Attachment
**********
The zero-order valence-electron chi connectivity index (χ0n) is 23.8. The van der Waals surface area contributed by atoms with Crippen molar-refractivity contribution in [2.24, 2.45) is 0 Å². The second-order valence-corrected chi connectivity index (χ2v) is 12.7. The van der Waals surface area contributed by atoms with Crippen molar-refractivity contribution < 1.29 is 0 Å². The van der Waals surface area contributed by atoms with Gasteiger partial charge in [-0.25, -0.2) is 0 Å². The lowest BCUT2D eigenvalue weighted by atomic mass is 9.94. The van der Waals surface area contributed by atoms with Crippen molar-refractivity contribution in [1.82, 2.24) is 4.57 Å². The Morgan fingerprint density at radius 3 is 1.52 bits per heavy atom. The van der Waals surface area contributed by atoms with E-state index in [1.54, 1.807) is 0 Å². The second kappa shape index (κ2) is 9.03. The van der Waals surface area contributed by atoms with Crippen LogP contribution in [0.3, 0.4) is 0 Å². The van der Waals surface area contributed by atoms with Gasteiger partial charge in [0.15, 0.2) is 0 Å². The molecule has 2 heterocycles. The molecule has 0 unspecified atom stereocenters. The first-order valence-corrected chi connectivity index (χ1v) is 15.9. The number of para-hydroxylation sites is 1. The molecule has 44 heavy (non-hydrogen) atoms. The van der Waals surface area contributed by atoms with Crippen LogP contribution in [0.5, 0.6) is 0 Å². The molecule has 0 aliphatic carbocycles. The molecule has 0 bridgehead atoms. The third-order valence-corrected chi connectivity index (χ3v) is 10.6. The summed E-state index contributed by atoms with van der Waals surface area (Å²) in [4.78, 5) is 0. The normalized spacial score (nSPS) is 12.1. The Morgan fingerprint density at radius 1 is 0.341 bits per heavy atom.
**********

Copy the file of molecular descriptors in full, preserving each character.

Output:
The zero-order valence-electron chi connectivity index (χ0n) is 23.8. The van der Waals surface area contributed by atoms with Crippen molar-refractivity contribution in [2.24, 2.45) is 0 Å². The second-order valence-corrected chi connectivity index (χ2v) is 12.7. The van der Waals surface area contributed by atoms with Crippen molar-refractivity contribution < 1.29 is 0 Å². The van der Waals surface area contributed by atoms with Gasteiger partial charge in [-0.25, -0.2) is 0 Å². The lowest BCUT2D eigenvalue weighted by atomic mass is 9.94. The van der Waals surface area contributed by atoms with Crippen molar-refractivity contribution in [1.82, 2.24) is 4.57 Å². The Morgan fingerprint density at radius 3 is 1.52 bits per heavy atom. The van der Waals surface area contributed by atoms with E-state index in [1.54, 1.807) is 0 Å². The second kappa shape index (κ2) is 9.03. The van der Waals surface area contributed by atoms with Crippen LogP contribution in [0.3, 0.4) is 0 Å². The van der Waals surface area contributed by atoms with Gasteiger partial charge in [0.15, 0.2) is 0 Å². The molecule has 2 heterocycles. The molecule has 0 unspecified atom stereocenters. The first-order valence-corrected chi connectivity index (χ1v) is 15.9. The number of para-hydroxylation sites is 1. The molecule has 44 heavy (non-hydrogen) atoms. The van der Waals surface area contributed by atoms with Crippen LogP contribution in [0.5, 0.6) is 0 Å². The molecule has 0 aliphatic carbocycles. The molecule has 0 bridgehead atoms. The third-order valence-corrected chi connectivity index (χ3v) is 10.6. The summed E-state index contributed by atoms with van der Waals surface area (Å²) in [4.78, 5) is 0. The normalized spacial score (nSPS) is 12.1. The Morgan fingerprint density at radius 1 is 0.341 bits per heavy atom.